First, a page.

Growing together


It’s a time for looking back and planning for what’s next as St. Francis Catholic School celebrates its 25th anniversary this year. 

The school that began with 45 pre-K and kindergarteners is now graduating its 20th eighth-grade class and principal Brian Pope has been witness to each of those ceremonies. 

Pope began as a substitute teacher at St. Francis and is grateful to have experienced the same kind of personal and career growth as he witnessed among the hundreds of SFCS grads.

“Our motto for this milestone is ‘25 Years of Growing Together in Faith and Knowledge.’ It’s truly the lifestyle here and what drew me here and keeps me excited about leading the growth here along with Father Mike Oenbrink, our Parish Pastor,” Pope said. “The biggest comment we hear from parents and kids is that is a home away from home, and in that environment, we celebrate our successes together, work on our shortcomings together and grow together.”

The idea of St. Francis began when Bishop of Charleston David Thompson asked now-Monsignor Martin Laughlin to start the same kind of Catholic school on Hilton Head Island that he launched in Beaufort.

stFrancis Catholic2The concept proved to be a hit with the community, as first and second grades were added in 1997, doubling the enrollment to 95 students. Through the years, a new school building, gym/all-purpose center, fine arts center and playground were added to the campus to facilitate a full K-8 experience with enrollment currently at 215 students.

“Catholic schools offer three core principles — quality academics, a safe environment and Catholic identity and faith formation for parents who want to have their kids raised in the Catholic faith,” Pope said.

Non-Catholics are welcomed at SFCS, and while required to go to mass and worship activities, all faiths are welcomed and encouraged.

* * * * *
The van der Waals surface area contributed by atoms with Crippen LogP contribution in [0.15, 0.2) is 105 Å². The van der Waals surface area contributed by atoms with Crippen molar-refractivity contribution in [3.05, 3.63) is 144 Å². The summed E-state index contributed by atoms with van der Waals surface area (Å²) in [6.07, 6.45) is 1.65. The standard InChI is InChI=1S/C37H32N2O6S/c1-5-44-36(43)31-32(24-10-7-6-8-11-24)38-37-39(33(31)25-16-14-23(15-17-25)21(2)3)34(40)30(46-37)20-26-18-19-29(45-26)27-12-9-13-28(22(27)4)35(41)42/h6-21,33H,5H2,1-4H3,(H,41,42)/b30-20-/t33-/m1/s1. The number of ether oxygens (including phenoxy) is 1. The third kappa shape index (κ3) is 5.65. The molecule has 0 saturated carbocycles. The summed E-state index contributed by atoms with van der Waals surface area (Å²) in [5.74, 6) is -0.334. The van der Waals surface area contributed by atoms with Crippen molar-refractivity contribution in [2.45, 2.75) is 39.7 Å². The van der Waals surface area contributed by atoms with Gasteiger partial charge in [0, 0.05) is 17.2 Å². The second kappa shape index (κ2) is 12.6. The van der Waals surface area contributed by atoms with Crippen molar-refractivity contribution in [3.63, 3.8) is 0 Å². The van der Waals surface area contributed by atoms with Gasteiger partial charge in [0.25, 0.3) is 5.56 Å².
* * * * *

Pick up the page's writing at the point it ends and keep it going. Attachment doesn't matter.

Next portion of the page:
Pope, who has been principal since 2012, said he is proud of the school’s efforts to make a Catholic education attainable for all, with over $200,000 in financial aid and discounts provided this year alone to families. This is possible thanks to the relationship with the St. Francis parish and donations from parishioners and the parish thrift shop that helped build the school’s annual fund.

“We are so blessed to have the Parish support and the guidance of Father Mike and Monsignor Laughlin. They have made it clear that if a child wants a Catholic education, we will make it possible,” he said. “It has allowed us to focus on keeping tuition affordable and work to keep raises in the cost of tuition as small as possible in increasing accessibility.”

Pope and his staff have worked with Father Mike to build a comprehensive strategic plan to ensure the school is ready for the needs of tomorrow’s students and the growth that will help the school sustain and thrive through its 50th anniversary.

“Our numbers dipped to around 170 back in 2011 and 2012 and have experienced steady growth since then with enrollment now consistently well above 200,” Pope said. “We’ve done a lot of self-assessments and taken a look at what’s needed to meet the needs of our kids and our families as the landscape ahead of them is ever changing.”

While the school has evolved its technology to help train students, Pope said the school has been steadfast in teaching virtues and morals that are more important than ever as students have access to an endless flow of information and influences.

“We don’t vilify technology. We spend October teaching good digital citizenship,” Pope said. “But we also know the tech and the applications we teach now will completely change by the time these kids hit the job market. But engaging higher levels of thinking of truthfulness, gratitude, kindness, these concepts are timeless and so important to preparing our kids for the world ahead of them. Teaching them how to think, work with others and treat others, that’s the difference we can make in their lives.”

Pope said growing the school’s endowment and building alternative forms of funding will be key to the next 25 years for SFCS. The school can currently accommodate 250 students, though more growth would require additional faculty.

“The enthusiasm for a Catholic education and the involvement of our parents and the community has allowed us to grow,” Pope said. “Whatever form that growth takes in the next 25 years, our foundation will always remain grounded in faith, integrity and scholarship.”

For more information on St. Francis Catholic School, visit